“We take this really important youth identity component that’s developed outside of school, and we largely divorce that from the classroom where we have more formal curriculum concerns,” says Wallin. “When a teacher begins to break down the false dichotomy between the informal curriculum of popular culture and the formal curriculum of the school, you’re dis-alienating the students from those identity constructs that they form elsewhere, and they can bring them into the classroom itself.”
The language of pop culture
One major potential source of alienation that concerns Maloughney is the language barrier faced by her English language-learning students. When she started integrating popular kid-friendly movies, video games and fictional characters into her teaching, she saw a marked improvement with these students.
“It’s a scary thing to come to a new country and sit in a classroom where you are just meeting the other kids and you don’t know the language,” she says. “It’s amazing to see these kids who have been in Canada for a month who can’t tell you the names of basic objects in the classroom, but they can quote things from The Lego Movie. When you see their faces when they recognize something, it’s special.”
Lydia Menna, a language and literacy professor in the Department of Elementary Education, is not surprised that Maloughney’s English language-learning students pick up television, game or movie references in English more quickly than they do some of the formal curriculum. Teachers need to provide multiple entry points into literacy learning so students can see themselves as readers and writers, Menna says.
“That whole idea of connecting with students’ interests—diverse literacy practices and cultural experiences can make for more meaningful learning,” explains Menna. “As a learner, often your most memorable learning experiences are the ones that connect to something that you are interested in.”
Bringing popular stories and characters into the classroom also makes social interaction with English speakers easier for the English language learners.
“For them, being able to gauge what their classmates are interested in and realize that it’s the same things they enjoy, it gives them a starting point,” Maloughney says. “It also gives them more language, since they might know the references in their language, but not necessarily in English. Hearing the reference in English helps them pick up the words for concepts they already know.”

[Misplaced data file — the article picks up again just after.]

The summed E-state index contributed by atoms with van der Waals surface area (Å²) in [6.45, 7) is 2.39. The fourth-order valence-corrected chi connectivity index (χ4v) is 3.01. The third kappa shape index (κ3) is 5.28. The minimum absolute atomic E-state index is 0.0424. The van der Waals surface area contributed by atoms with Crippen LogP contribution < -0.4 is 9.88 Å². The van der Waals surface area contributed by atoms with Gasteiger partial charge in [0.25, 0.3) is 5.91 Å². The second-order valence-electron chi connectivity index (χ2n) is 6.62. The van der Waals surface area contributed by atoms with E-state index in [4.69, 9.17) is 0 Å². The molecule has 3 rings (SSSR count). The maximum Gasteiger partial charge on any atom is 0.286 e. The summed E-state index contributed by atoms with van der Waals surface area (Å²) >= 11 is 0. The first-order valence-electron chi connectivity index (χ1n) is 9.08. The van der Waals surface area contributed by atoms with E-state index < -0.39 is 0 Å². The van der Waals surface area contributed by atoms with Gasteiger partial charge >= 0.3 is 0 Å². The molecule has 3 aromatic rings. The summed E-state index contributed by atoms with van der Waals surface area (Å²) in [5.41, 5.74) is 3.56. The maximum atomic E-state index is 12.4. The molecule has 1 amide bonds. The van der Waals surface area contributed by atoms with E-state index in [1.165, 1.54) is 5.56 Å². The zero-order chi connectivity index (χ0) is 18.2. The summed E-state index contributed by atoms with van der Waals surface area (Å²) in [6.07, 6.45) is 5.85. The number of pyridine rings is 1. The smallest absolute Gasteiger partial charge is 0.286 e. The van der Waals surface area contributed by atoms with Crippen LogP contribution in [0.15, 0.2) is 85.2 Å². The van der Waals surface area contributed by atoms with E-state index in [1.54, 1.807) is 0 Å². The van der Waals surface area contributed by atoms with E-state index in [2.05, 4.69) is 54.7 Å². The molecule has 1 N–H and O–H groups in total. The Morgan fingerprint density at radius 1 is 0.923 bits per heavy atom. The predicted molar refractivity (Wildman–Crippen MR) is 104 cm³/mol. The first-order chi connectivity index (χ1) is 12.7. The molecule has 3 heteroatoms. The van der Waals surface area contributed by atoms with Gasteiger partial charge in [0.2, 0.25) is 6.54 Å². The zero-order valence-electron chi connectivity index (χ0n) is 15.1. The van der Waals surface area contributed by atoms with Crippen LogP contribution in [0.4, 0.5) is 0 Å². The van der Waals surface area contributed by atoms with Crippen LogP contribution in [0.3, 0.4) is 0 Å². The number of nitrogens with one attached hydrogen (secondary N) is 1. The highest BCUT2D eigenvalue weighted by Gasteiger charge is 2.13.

Flipping the teacher-student hierarchy
All young learners can benefit when the popular culture they draw from to construct their identities outside the classroom is treated as valid curriculum content by educators, says Wallin.
“It’s important as educators that we attend to this complex life-world of students outside of the school and say ‘This matters and is deeply relevant to what we should be doing in the classroom,” he explains.
Maloughney agrees. “Kids are so much more ‘with it’ than people give them credit for. At six years old, a lot of them already understand that the adults in their lives don’t want to hear about how they got to the next level in Minecraft, or how they drew a picture of Iron Man because he’s their favourite Avenger. It’s sad. But if you give them the opportunity to talk about things that they are passionate about, they are over the moon.”
When teachers take their students’ interests more seriously, it also presents the opportunity for teachable moments where students can start questioning their consumption of media and develop critical thinking skills.
“As adults, we’re sometimes out of touch with children’s culture, and it’s important to understand the way things are marketed and how those forms carry ideological meaning,” says Wallin.
“Adding youth and pop culture into your teaching is not going to cost you more time, energy or effort,” says Maloughney. “Students know what they are passionate about and they will happily take their turn to be the teacher and teach you about something that maybe you don’t know.”